Back in the sixties and seventies when I was avidly playing and watching rugby (these days it's watching only!), I was aware of a part of the Brisbane premiership competition known as the Welsby Cup. It still exists, and is played between the first and second placed teams at the end of the first round. The cup was donated by and named after Thomas Welsby, a former half-back for Queensland in the first inter-colonial rugby match. He was a president of the Queensland Rugby Union for ten years, and later a life member. He was a keen sportsman, loved sailing and fishing, and is pictured here at Amity Point on North Stradbroke Island.
(Photo: State Library of Queensland and John Oxley Library; #17123)
Thomas Welsby was also an accountant, author, company director and politician. He built a house on the river at New Farm in 1892, just prior to his marriage, and called it Amity, probably after John Oxley's ship of that name. It is not known who designed the house or who the builder was, but Welsby moved in good circles - his friends included the Petrie and Stanley families, so it is quite likely that friends helped with the planning and constuction of the house. Welsby grew up in his parents' house in New Farm, and after moving to Amity, that house became his home for the rest of his life; so his whole lifetime was spent in the suburb. The disastrous 1893 floods came within inches of the house, but fortunately left it undamaged.
(Photo: Copyright DSEWPaC; rt21570)
Amity remained within the Welsby family until 1952 when it was purchased by CSR, who operated the nearby sugar refinery (now an apartment complex), and for some years it was used as the residence for the refinery manager. On the other side of Amity to the refinery was the Brisbane naval base HMAS Moreton (now demolished), and eventually Amity was sold to the commonwealth government for the use of the base commandant. It is pictured above when it was in that stage of its life - there is no date attached to the image - and I suspect that we are looking at the southern side of the building. (Photo: © 1979 National Trust of Queensland)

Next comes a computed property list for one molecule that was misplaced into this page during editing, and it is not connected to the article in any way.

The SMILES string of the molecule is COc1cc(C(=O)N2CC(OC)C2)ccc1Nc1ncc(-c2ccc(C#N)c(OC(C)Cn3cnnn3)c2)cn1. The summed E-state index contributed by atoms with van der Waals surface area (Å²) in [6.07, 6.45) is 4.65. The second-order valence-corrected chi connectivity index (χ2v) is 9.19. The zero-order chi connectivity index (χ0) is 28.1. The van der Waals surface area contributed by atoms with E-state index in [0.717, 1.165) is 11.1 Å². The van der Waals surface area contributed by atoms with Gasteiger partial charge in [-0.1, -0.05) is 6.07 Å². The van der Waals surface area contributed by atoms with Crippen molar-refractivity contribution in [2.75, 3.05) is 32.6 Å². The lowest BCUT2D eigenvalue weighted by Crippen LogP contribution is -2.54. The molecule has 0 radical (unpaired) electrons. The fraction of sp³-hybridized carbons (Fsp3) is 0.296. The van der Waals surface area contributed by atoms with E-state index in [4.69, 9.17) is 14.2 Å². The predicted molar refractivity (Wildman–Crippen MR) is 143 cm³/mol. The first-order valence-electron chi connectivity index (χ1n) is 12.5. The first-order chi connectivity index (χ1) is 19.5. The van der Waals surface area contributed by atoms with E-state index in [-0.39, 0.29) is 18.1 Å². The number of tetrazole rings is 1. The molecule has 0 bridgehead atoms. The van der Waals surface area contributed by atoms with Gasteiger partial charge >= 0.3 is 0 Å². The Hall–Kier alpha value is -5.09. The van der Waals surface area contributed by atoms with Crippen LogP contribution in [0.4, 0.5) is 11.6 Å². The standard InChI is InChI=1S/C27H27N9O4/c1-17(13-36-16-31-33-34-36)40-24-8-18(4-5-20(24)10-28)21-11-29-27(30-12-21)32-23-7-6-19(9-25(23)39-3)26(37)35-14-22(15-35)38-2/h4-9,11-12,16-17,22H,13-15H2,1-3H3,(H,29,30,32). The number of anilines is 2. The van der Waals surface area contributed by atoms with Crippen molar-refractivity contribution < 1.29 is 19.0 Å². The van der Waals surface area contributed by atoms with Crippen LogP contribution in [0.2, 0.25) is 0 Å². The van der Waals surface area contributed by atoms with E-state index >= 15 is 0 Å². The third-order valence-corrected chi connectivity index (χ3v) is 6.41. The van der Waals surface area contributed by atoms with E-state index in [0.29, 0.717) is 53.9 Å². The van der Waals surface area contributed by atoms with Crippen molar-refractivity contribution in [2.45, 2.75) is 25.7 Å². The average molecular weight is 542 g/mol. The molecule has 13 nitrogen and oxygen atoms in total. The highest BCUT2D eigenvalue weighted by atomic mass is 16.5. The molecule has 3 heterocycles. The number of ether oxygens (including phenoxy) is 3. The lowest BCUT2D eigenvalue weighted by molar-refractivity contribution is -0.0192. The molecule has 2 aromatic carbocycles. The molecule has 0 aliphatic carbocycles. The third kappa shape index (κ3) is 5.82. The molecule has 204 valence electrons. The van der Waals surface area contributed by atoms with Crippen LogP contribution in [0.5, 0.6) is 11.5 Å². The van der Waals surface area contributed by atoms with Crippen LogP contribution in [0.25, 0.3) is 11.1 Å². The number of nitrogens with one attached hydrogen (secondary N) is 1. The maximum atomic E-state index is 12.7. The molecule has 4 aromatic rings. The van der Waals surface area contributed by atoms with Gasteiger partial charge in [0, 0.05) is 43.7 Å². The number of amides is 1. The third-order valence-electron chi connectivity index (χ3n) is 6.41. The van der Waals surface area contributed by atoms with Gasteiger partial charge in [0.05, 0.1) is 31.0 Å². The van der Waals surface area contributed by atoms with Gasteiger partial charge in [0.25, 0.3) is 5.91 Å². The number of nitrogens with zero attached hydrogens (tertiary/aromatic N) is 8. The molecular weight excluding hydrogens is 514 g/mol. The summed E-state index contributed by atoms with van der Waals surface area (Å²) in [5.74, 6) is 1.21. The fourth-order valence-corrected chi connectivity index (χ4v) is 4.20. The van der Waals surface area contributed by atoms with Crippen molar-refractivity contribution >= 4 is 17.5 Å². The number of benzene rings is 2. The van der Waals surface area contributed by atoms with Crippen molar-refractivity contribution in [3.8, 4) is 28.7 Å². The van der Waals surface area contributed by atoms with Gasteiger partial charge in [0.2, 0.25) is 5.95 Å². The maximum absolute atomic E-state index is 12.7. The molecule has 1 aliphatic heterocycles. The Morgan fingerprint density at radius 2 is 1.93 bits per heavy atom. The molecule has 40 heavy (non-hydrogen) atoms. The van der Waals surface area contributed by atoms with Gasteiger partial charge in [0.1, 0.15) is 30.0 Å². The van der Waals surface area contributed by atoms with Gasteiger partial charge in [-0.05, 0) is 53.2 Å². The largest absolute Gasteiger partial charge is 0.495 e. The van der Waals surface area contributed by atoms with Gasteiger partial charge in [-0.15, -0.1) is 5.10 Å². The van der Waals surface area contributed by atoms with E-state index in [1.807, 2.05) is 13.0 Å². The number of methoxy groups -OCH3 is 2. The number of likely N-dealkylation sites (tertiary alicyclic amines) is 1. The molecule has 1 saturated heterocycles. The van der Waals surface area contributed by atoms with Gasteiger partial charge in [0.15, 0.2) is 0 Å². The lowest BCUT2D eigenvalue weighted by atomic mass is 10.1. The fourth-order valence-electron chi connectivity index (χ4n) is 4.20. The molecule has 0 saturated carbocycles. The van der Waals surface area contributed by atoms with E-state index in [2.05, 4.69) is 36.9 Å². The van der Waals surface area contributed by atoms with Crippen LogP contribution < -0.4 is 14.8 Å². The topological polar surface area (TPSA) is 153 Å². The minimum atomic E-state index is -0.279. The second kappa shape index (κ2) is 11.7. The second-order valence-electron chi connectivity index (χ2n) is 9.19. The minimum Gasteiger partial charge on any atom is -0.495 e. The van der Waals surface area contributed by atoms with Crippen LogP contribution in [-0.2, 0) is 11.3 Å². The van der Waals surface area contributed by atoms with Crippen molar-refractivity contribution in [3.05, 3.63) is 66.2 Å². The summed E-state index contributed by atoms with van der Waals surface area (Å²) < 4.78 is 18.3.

(Photo: © 2011 the foto fanatic)
I'm pleased to say that Amity is still standing - it's only about 500 metres south of my place. A busy river walkway passes right in front of it, and it is dominated to the left and right by tall residential buildings. It appears to be privately owned once again, and although still in that wonderful riverfront position it is now sheltered by shrubbery from the river traffic, both vehicular and pedestrian. That makes it a tad hard to photograph, but the pictures above shows the eastern aspect as viewed from the river boardwalk.
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